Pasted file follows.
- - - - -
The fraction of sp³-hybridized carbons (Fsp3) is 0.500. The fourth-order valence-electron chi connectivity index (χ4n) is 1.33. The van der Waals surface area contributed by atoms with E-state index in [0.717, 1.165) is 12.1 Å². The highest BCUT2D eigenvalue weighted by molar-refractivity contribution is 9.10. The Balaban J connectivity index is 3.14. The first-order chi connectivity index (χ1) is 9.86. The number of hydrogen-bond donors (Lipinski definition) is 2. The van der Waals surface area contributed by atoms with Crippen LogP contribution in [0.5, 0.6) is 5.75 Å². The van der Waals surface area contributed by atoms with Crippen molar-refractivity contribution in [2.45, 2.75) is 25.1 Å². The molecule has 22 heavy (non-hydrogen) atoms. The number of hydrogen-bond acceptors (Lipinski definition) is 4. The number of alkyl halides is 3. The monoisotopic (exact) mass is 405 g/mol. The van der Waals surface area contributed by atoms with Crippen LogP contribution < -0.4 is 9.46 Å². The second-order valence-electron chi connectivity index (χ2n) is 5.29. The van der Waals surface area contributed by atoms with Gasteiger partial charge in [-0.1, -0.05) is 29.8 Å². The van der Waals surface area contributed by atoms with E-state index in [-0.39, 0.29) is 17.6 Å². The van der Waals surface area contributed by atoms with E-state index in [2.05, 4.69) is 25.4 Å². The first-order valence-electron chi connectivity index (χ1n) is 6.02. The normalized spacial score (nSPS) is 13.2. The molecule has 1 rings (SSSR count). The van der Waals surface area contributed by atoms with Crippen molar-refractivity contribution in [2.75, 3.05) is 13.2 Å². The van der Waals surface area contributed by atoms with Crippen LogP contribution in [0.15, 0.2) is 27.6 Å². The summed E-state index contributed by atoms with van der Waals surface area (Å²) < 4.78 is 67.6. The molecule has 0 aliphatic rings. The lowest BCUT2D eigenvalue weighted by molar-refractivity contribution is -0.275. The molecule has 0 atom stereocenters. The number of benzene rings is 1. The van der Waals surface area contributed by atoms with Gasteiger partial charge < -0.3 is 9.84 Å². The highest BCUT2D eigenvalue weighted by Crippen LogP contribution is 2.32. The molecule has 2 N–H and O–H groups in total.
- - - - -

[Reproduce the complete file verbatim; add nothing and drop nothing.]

The fraction of sp³-hybridized carbons (Fsp3) is 0.500. The fourth-order valence-electron chi connectivity index (χ4n) is 1.33. The van der Waals surface area contributed by atoms with E-state index in [0.717, 1.165) is 12.1 Å². The highest BCUT2D eigenvalue weighted by molar-refractivity contribution is 9.10. The Balaban J connectivity index is 3.14. The first-order chi connectivity index (χ1) is 9.86. The number of hydrogen-bond donors (Lipinski definition) is 2. The van der Waals surface area contributed by atoms with Crippen LogP contribution in [0.5, 0.6) is 5.75 Å². The van der Waals surface area contributed by atoms with Crippen molar-refractivity contribution in [2.45, 2.75) is 25.1 Å². The molecule has 22 heavy (non-hydrogen) atoms. The number of hydrogen-bond acceptors (Lipinski definition) is 4. The number of alkyl halides is 3. The monoisotopic (exact) mass is 405 g/mol. The van der Waals surface area contributed by atoms with Crippen LogP contribution < -0.4 is 9.46 Å². The second-order valence-electron chi connectivity index (χ2n) is 5.29. The van der Waals surface area contributed by atoms with Gasteiger partial charge in [-0.1, -0.05) is 29.8 Å². The van der Waals surface area contributed by atoms with E-state index in [-0.39, 0.29) is 17.6 Å². The van der Waals surface area contributed by atoms with E-state index in [2.05, 4.69) is 25.4 Å². The first-order valence-electron chi connectivity index (χ1n) is 6.02. The normalized spacial score (nSPS) is 13.2. The molecule has 1 rings (SSSR count). The van der Waals surface area contributed by atoms with Crippen molar-refractivity contribution in [2.75, 3.05) is 13.2 Å². The van der Waals surface area contributed by atoms with Crippen LogP contribution in [0.15, 0.2) is 27.6 Å². The summed E-state index contributed by atoms with van der Waals surface area (Å²) < 4.78 is 67.6. The molecule has 0 aliphatic rings. The lowest BCUT2D eigenvalue weighted by molar-refractivity contribution is -0.275. The molecule has 0 atom stereocenters. The number of benzene rings is 1. The van der Waals surface area contributed by atoms with Gasteiger partial charge < -0.3 is 9.84 Å². The highest BCUT2D eigenvalue weighted by Crippen LogP contribution is 2.32. The molecule has 2 N–H and O–H groups in total.